BC's small line produces big results
CHESTNUT HILL, Mass. -- The New Year started anything but happy around the Boston College hockey program when the Eagles dropped their first three games after the calendar turned to 2010.[+] EnlargeAP Photo/Winslow TownsonCam Atkinson, right, and Brian Gibbons have keyed BC's run to the Frozen Four.
A pair of losses in the Denver Cup to St. Lawrence and the host Pioneers was followed by an even more difficult setback to city rival Boston University in the Frozen Fenway game on Jan. 8.
A nice 10-3-2 start for BC had quickly turned into a pedestrian 10-6-2 mark.
The Eagles weren't exactly reeling, but coach Jerry York needed to shake things up a bit and did so by shuffling three of his forward lines. The result was the creation of line centered by junior Brian Gibbons with junior Joe Whitney on left wing and sophomore Cam Atkinson on right wing.
"We hadn't been playing very well so we kind of knew changes were coming," Gibbons said. "We weren't really sure which direction [York] was going to go with the lines because we have such great depth. I had an idea I was going to play with Cam, and we kind of guessed that Joe would be the left wing so we were pretty excited."
A couple of practices later, BC took the ice against Providence College and the Friars quickly found out they were on the wrong end of this chemistry experiment.
The Whitney-Gibbons-Atkinson line scored in its first shift and by the end of the first period had two goals, while BC had a 22-1 shot advantage. By game's end the Eagles had a 4-1 victory and the new line registered three goals and four assists on 10 shots with a plus-9 rating.
"We clicked right away," Gibbons said. "Our excitement helped ease the transition. We're best friends off the ice so we brought that fun on to the ice and it translated to success."
Since the line was formed 22 games ago it has accounted for 36 goals, 48 assists and 84 points. And more importantly, BC is on a 17-4-1 run, starting with that win over the Friars back on Jan. 12.
As the Eagles (27-10-3) prepare to play Miami (29-7-7) in the Frozen Four's second national semifinal at Ford Field on Thursday night (8:30 ET, ESPN2 HD), the puck possession style that the RedHawks favor will be in stark contrast to BC's puck movement system.
And a key to the latter's success is personified by the diminutive but speedy Whitney-Gibbons-Atkinson line.
"They're all very creative and they all skate very well," York said. "And they play with their head up so they can make plays. You've got to be creative and I guess under 5-8 to play on that line."
Whitney is the shortest at 5-foot-6 (170 pounds), Gibbons (5-8) is the lightest at 165 pounds and Atkinson is the biggest of the bunch at 5-8, 175.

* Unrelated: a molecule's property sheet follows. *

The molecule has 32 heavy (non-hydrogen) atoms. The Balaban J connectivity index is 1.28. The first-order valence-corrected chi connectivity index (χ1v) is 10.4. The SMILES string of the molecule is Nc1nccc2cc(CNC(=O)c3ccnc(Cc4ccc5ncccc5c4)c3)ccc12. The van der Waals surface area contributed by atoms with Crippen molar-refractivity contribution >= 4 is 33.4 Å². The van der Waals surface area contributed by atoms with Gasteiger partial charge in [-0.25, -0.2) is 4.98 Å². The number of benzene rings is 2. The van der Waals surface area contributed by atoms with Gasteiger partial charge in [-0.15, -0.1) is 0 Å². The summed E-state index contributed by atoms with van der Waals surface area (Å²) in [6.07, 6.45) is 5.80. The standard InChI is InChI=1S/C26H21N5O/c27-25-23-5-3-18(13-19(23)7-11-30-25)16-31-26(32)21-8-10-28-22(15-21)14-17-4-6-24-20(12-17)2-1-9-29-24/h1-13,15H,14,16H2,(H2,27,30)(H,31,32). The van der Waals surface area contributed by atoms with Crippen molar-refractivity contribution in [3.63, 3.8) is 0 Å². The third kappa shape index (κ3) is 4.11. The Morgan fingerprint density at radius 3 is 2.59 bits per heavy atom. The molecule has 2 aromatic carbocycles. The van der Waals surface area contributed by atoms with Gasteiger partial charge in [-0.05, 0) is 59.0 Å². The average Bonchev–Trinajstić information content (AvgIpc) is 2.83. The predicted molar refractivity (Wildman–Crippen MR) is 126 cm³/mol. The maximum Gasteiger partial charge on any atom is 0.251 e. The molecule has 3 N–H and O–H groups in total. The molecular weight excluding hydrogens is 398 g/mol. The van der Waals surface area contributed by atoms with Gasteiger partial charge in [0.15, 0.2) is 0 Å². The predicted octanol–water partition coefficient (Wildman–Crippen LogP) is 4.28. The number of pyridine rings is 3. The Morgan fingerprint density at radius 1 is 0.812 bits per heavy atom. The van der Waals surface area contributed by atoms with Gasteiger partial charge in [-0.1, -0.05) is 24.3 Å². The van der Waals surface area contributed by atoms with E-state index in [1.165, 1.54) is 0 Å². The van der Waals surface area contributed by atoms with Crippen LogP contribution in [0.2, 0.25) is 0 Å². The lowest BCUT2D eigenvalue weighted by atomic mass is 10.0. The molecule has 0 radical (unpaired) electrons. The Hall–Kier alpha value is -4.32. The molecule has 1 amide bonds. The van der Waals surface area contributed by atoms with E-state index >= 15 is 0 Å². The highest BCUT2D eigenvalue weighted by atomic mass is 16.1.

While it's unfair to compare any of this trio with past BC greats just yet, the Eagles -- and York in particular -- have had success with smaller players leading them on the national stage. Current Montreal Canadiens right wing Brian Gionta (5-7, 170) was a key member of the 2001 national championship team and current Buffalo Sabres center Nathan Gerbe (5-6, 170) was the Most Outstanding Player of the 2008 Frozen Four when he led BC to its third national title.
BC's current speed skaters are successful in part because they follow York's desire to keep the puck moving ahead of the pace of the opposition.
"He likes us to keep moving around," said Atkinson, the only drafted player on the line (Columbus, 2008 sixth round). "We don't really have any set plays other than off the faceoff draw. As long as we're moving our feet and generating some scoring chances, he gives us a lot of leeway.
"Since we're a little smaller, and I think we're a little faster as well, we like to carry the puck in and that usually generates offensive chances. We get a lot of 3-on-2s and 2-on-1s."
And a lot of red lights behind the opposing goaltender.
For the season, Atkinson (27-23-50, plus-23), Gibbons (16-30-46, plus-21) and Whitney (16-23-39, plus-10) have a combined 59 goals and 76 assists for 135 points and are a plus-54.
As lethal as the line is in the offensive zone, it's the neutral zone and transition game where the skill and natural ability become a real head-turner.
"I think the reason you see a lot of 3-on-2s and a lot of breaks is that once the puck turns over, in that split second we're all out of the gate because we want to get on offense," Whitney said.
Despite the gaudy numbers, there was a recent stretch when the line struggled for several games.
During a four-game stretch leading up to the Northeast Regional final against Yale, the Whitney-Gibbons-Atkinson line was nearly shut out. The Eagles scored 18 goals in those wins against UMass, Vermont, Maine and Alaska-Fairbanks, but the line only had a single Whitney goal in the Hockey East final against the Black Bears to show for its efforts.
The result was a meeting with York on the morning of the Yale game to talk through what the problem might be.
"I hadn't seen the same enthusiasm, the same zest to play that they had for most of the year," York said. "I kind of stressed to them that you can still affect the game with no points. I think all high-end players go through that once in a while and there were a couple of games where nothing went right for them offensively as far as red lights.
"We just stressed that you've got to enjoy playing hockey, you've got to have an enthusiasm to play and good things happen."
In BC's wild 9-7 win against Yale, the Whitney-Gibbons-Atkinson line found the fun again to the tune of six goals and four assists -- led by Atkinson's third hat trick in the past 10 games.
All of which means it's pretty hard to argue with the fourth Frozen Four appearance in the last five years when it comes to defining the current mood and success around the BC hockey program.
David Albright covers college sports for ESPN.com and can be reached at firstname.lastname@example.org.
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